Bad Guys win and Heroes fall in Resident Evil: Operation Raccoon City

The ferocity with which some fans yearn for ‘traditional’ survival horror from the Resident Evil series often blinds us to just how diverse a series it has managed to become. Throughout its history we have seen it shift to a more contemporary, action-centric pace with Resident Evil 5, have seen it re-interpreted as a lightgun shooter with Darkside Chronicles and now, we see Operation Raccoon City recalling the often forgotten co-op experience of Resident Evil: Outbreak. At first, the idea of setting a team-based, 3rd person tactical shooter within the Resident Evil universe may seem a little jarring, but when you consider the breadth of the series so far, it doesn’t seem that odd after all.

Playing as a member of the Umbrella Security Service you are tasked with a variety of missions taking place in and around the events of Resident Evil 2 and 3. In the simplest terms, you play as the bad guys, replete with their raspy, mysterious voices, all-black outfits and ill intentions. With the ever-present Umbrella Corporation as your master, you will find yourself tasked with all sorts of nasty business; corruption, betrayal, murder and of course, zombie clean-up. You know the drill by now.

Operation Raccoon City’s single player mode plods along at an almost soul-sapping pace. You, along with your seemingly brain-dead AI squad, go through the motions of every third person shooter to date. Cover, shoot, replenish, yawn, repeat. Functional though it may be, there’s a distinct lack of personality to the proceedings: odd, given the franchise and its reputation for surprise and innovation. For a game built by Slant Six – a team whose career rests on their familiarity with squad mechanics and fully-featured shooters- there is an unsettlingly sparse amount of abilities at your disposal. Running and shooting are taken care of, as is a fairly intuitive cover system, however, these are somewhat soured by the flimsy, unchecked close-quarters combat and the sad fact that those four features are the sum total of your entire repertoire. Umbrella really should put more money into training their Special Forces units.

Despite its failings, there is undoubtedly an element of fun to be had. High points include zombies rigged with dynamite, setting zombies onto your human foes and fighting several Tyrants at once. There’s also an undeniable sense of joy to be gained from hearing the characteristic Resident Evil sound effects and seeing the events of the Raccoon City incident unfold from a different perspective.

The largest problem you’ll be forced to suffer is those barely functioning team mates of yours. Painfully erratic and woefully useless, the team A.I. will get you killed more often than they will save your hide, or be of any use at all. The upside of this, of course, is that it forces your hand into trying the online co-op, where thankfully, the game begins to shine.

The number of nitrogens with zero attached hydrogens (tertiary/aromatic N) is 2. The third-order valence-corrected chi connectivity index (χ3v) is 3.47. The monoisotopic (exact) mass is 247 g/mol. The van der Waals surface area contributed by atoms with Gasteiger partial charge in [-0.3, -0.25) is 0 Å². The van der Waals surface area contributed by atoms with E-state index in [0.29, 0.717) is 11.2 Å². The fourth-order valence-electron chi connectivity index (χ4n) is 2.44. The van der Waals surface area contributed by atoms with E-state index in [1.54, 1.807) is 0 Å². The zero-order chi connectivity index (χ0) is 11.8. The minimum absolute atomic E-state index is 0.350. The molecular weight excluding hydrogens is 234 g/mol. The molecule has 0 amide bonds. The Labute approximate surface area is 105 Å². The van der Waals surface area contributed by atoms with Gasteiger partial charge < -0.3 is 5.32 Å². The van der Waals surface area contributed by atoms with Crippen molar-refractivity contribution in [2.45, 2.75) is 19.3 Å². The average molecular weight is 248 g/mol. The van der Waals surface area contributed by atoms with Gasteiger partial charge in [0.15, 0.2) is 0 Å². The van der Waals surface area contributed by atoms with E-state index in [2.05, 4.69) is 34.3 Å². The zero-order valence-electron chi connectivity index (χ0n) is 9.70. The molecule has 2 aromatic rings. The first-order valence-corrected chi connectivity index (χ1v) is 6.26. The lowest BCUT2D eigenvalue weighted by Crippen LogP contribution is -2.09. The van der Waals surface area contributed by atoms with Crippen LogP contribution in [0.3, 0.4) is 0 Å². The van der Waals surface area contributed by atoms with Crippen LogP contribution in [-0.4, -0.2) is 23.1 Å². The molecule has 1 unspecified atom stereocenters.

The online portion hosts a multitude of game modes: all with varying degrees of fun and/or fan service. For the latter, you have Heroes mode: essentially a team deathmatch that sees you playing as key figures from Resident Evil 2 and 3. Leon, Ada and Hunk all make appearances and bring some all-important nostalgia to the regular versus scenario. Each type of deathmatch is full of the kind of chaos that gives the game some much needed personality. Hunters, Lickers and even Tyrants will, from time-to-time, all see fit to crash your party. This allows you to pick off the enemy team when they have their hands full, or try and take down the bio-engineered bruisers to score some big points for yourself. Alongside the creature cameos, each map is populated with flesh-hungry zombies that go berserk whenever you get hurt enough to bleed and can even turn you: setting you against your now morally-conflicted teammates. Alongside these modes you also have the choice of G-Virus (a modified capture the flag style mode) and Survivor. Of these, Survivor proves to be the most interesting: pitting you as it does in a ten minute survival challenge that sees you fighting off the standard infected goons and, of course, the rival team. The twist is that after the ten minutes is up, a chopper arrives, with limited spaces and the end of the match becomes a frantic rush to the extraction point: wading through swarms of the undead and attempting to trip up the opposition in a bid to escape Raccoon City. It plays just as it should and will provide no end of by-the-seat-of-your-pants victories.

The online aspect extends its medicinal tentacles further still by managing to bolster the single player campaign. Alongside a friend, or three, the game suddenly starts to work. Previously frustrating challenges become tactical teamwork exercises and the banter will help you forget some of the more mundane sequences. It might not be able to fix some of the weaker control aspects, or gloss over the fact that there’s very little in the way of innovation, but you can dish out the virtual back-slaps with fair regularity and there’s always the chance that somewhere down the line, you can reminisce with your bros about that time you rolled over two Tyrants at once. Remember that? Yeah, that was rad.

Being the miserly, introverted curmudgeon that I am, proclaiming that a game is saved by its multiplayer aspect is a once in a blue moon occurrence. Operation Raccoon City, however, is the perfect example of a game that is better with numbers. This may not be the Resident Evil you shit your childhood underwear to, nor is it the frantic, action-horror perfection of Resident Evil 4. It is, however, a game that focuses on, and succeeds at providing a well-rounded multiplayer experience with enough Resident Evil fan service to make it a worthwhile addition to your now bulging collection.